Hong Kong’s National Security Law Provisions and Latest Cases

Over the past few years, the precipitous fall of Hong Kong seems to be a saga no one wants to stick around to see the ensuing episodes. Widespread censorship, crackdown on press and academic freedom, and backlash on dissenting voices are enforcing a total takeover of Beijing over the city. Xi Jinping is making clear that the special administrative region will not escape his dictatorial and authoritarian vision of government and the world. Nowhere is this repression more acute than in the Hong Kong universities that were pivotal in giving the city its internationally renowned intellectual and academic reputation. Since the passing of the infamous National Security Law in 2020, Chinese authorities seem undeterred to extinguish any opposing views, especially voices coming from academia, the media and civil society. Law schools, including faculty, students and libraries have been particularly targeted given their prominence, intellectual activity and social influence. Shamefully, HSBC and other financial institutions in Hong Kong have expressed their tacit consent to this new law, completely ignoring the impact on transparency, accountability and ethical considerations in international trade and finance. As the famous writer, Eileen Chang wrote in her renowned book, Little Reunions which takes place in Hong Kong and Shanghai, “The end of time, when seas dry up and rocks crumble, comes quick.”

[ Photo by Pop & Zebra on Unsplash]

In this column, I will enumerate several important aspects of the Hong Kong National Security Law and in particulation its powerful new apparatus solely created to oversee the law’s implementation. Afterwards, I will mention the three first cases that have been decided so far and some of the upcoming ones in 2022. Given the rapidly evolving situation, this column does not intend to be exhaustive. I encourage readers to add more sources in the comments section or send them directly to me. Lastly, I’d like to thank my friend and colleague, Sergio Stone, Deputy Law Library Director and Lecturer in Law at Stanford Law School for his support and help in securing sources for this column.

Provisions: What is in it?

Commonly known as the Hong Kong National Security Law, the Law of the People’s Republic of China on Safeguarding National Security in the Hong Kong Special Administrative Region (L.N. 136 of 2020) was officially enacted on 30 May 2020 during one of the many COVID-19 surges in the city. The law was passed after the massive protests in 2019-2020 which saw millions of people in the streets protesting the amendments to the extradition law of criminal offenders which was perceived as silencing political dissent and extending Chinese grip on Hong Kong. Broadly speaking, the Hong Kong National Security Law outlines four crimes or offenses: secession (art. 20-21), subversion (art. 22-23), terrorism (art. 24-28) and collusion (art. 29-30).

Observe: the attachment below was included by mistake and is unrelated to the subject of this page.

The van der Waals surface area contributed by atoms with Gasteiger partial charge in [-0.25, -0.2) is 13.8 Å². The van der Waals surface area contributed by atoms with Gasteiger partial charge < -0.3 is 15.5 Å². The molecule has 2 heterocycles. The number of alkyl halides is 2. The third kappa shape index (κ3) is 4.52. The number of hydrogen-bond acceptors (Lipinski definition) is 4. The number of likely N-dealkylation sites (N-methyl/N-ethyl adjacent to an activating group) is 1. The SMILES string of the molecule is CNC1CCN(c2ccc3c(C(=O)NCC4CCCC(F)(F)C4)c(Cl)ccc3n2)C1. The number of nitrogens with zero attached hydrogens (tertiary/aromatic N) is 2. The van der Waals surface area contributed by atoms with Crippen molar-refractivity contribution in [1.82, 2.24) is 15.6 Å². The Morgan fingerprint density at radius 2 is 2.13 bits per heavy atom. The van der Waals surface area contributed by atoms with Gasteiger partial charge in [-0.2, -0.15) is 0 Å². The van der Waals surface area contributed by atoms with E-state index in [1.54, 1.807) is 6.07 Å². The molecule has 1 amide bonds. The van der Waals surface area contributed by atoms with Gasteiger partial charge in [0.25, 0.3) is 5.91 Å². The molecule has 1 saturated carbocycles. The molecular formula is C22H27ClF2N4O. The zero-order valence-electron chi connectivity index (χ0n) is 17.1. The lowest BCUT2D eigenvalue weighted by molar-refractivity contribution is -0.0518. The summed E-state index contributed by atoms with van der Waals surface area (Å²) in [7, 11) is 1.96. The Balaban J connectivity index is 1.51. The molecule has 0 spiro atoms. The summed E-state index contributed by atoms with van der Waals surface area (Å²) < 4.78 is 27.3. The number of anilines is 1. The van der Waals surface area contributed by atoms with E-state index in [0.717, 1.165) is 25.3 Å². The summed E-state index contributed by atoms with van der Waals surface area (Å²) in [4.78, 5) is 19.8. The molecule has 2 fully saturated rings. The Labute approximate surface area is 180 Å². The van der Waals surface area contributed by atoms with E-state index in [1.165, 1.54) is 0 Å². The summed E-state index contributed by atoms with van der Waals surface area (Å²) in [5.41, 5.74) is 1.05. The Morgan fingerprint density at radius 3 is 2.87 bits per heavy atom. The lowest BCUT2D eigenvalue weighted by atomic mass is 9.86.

The scope of application of the law outlines that its jurisdiction applies to any person in the special administrative region and also to anyone anywhere in the world. Overseas activists have been issued arrest warrants in the spirit of the universality of article 38 in the law. Furthermore articles 6 and 35 stipulate the required allegiance to the national security law of public servants as well as candidates to office. These new requirements significantly impacted the availability of pro-democracy candidates to run for elections during the recent 2021 legislative elections. These sham elections saw a low turnout of voters (30%) and the unsurprising win of only pro-Beijing candidates led by current HK Chief Executive, Carrie Lam.

More troubling, the law creates a separate apparatus to implement, execute and oversee its provisions. First, the Central Government in Beijing creates a powerful Office for Safeguarding National Security in Hong Kong. This office has the responsibility to supervise and watch all operations related to the new national security law in the special region. A Committee for Safeguarding National Security is also created by Carrie Lam and with a few pro-Beijing participants or people handpicked by and from Beijing. This Committee operates in close coordination and full accordance with the Central Government’s Office and they are both outside of any judicial review. Furthermore, the HK Police Department (art. 16), HK Department of Justice (art. 18) and HK Financial Secretary (art. 19) were all tasked to create separate offices within their agencies in charge of arrests, prosecution and creating a fund for expenses related to the national security law. Last but not least, article 44 gives Carrie Lam to designate judges within each court to adjudicate these cases. These judges are selected for only one year and can be removed if they make any statement or behave in a way “threatening to national security”.